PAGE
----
KD: I live by the FISH! Philosophy--be there, play, make their day, and choose your attitude. FISH! was developed through observation of a group of fishmongers at Seattle’s Pike Place Fish Market who follow these practices and have flourished in their business. FISH! Is about creating a culture where people can thrive!

Be there means being wholly present with people and truly connecting. To play is to not only have fun and be creative with what you do, but even more to be innovative, to think outside the box, and to be solution-focused (rather than problem-focused). Make their day is a prompt to find ways to serve and delight people—every day, everywhere you go. And choose your attitude is a directive to take responsibility for life’s challenges and to find a way, when things are difficult, to step back and count your blessings. This is a life philosophy that guides my being at home, in the classroom, and with my colleagues. I believe in it wholeheartedly, and it has changed my life.


IM: And you teach FISH! in your classes?

KD: I don’t use it in all my classes but in those where we are exploring work culture and how it affects performance outcomes, FISH! helps students understand what a positive workplace culture looks like.

Without me trying, students have embraced the notion of the FISH! philosophy and they bring it into their student organizations. As an advisor to Alpha Sigma Tau sorority, I’ve watched these young women use FISH! to create a culture that embraces the celebration of people. It is so important to acknowledge that people are the most important asset of any organization. We need to recognize that and celebrate all of the gifts that people bring.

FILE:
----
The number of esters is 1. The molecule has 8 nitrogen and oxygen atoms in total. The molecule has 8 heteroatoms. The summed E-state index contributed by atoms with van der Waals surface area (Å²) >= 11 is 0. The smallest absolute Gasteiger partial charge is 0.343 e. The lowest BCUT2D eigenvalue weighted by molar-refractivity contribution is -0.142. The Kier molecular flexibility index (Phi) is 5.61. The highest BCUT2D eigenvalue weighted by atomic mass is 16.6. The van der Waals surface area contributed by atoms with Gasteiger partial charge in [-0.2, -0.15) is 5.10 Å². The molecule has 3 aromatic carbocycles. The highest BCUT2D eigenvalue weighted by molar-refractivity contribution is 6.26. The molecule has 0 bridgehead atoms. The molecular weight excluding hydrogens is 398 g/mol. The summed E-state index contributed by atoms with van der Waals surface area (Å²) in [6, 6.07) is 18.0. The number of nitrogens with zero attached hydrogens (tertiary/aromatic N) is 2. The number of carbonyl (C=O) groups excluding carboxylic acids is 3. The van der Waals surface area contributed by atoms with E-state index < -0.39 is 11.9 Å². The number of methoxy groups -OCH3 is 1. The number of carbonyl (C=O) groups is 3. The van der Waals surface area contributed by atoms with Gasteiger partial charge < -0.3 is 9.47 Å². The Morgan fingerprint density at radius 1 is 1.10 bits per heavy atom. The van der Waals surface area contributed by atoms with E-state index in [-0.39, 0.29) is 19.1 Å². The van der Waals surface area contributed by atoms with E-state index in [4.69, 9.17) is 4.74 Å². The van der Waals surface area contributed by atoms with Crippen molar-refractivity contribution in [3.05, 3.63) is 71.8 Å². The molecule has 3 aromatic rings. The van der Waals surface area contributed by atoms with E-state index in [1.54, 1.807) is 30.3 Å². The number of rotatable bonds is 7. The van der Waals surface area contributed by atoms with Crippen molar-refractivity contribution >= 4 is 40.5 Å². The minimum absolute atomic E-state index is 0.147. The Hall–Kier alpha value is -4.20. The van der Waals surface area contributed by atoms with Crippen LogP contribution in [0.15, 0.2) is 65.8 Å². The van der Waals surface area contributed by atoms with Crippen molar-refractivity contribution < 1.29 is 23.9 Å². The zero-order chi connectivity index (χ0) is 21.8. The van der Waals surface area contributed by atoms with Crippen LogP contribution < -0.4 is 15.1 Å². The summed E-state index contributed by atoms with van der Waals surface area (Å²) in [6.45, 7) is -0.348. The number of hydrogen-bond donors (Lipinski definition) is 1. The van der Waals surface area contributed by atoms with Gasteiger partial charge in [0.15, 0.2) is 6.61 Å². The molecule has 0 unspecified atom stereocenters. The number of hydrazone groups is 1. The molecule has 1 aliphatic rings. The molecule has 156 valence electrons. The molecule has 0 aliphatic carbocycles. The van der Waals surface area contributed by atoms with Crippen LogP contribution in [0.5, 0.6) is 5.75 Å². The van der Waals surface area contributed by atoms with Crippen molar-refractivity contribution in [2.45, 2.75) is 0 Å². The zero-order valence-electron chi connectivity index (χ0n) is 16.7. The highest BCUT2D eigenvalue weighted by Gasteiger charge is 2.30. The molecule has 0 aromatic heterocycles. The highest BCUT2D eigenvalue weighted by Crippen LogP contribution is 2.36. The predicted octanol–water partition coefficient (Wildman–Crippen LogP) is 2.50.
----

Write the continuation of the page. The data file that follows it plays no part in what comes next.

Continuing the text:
IM: Tell us about your current research.

KD: I am working in the area of flow, a concept made famous by psychologist Mihaly Csikszentmihalyi. Flow is a state in which you are so involved in an activity that you lose yourself in it. It is performance optimization and comes with high challenge and high skill. I’ve experienced it as a runner during marathons, and I was also intrigued by flow theory during my graduate studies. Sometimes, after teaching a class, I find that it felt so good, but I don’t really recall what I said or did specifically , yet the follow-up from the students is very positive. I became curious as to what makes flow happen in the work environment. How can we create an environment in which people experience flow and lose themselves in their work?

My research partner, whom I connected with during my doctoral  studies, encourages performance optimization in his company, so our collective aims are to combine theory with practice. We have spent four years collecting data and have just validated a model for applying flow to the workplace. We’re writing the paper now for publication with one of the human resources development journals.


IM: And you clearly lose yourself in your teaching and feel fully challenged and engaged in the classroom, which brings us full circle to that singular love of your work here at Moravian—the students.

KD: I could  never imagine myself out of the classroom. I feel so much exhilaration in working with students, in the raw vulnerability of what could be and in exploring what they know and what they don’t know. This notion of discovery is what drives me.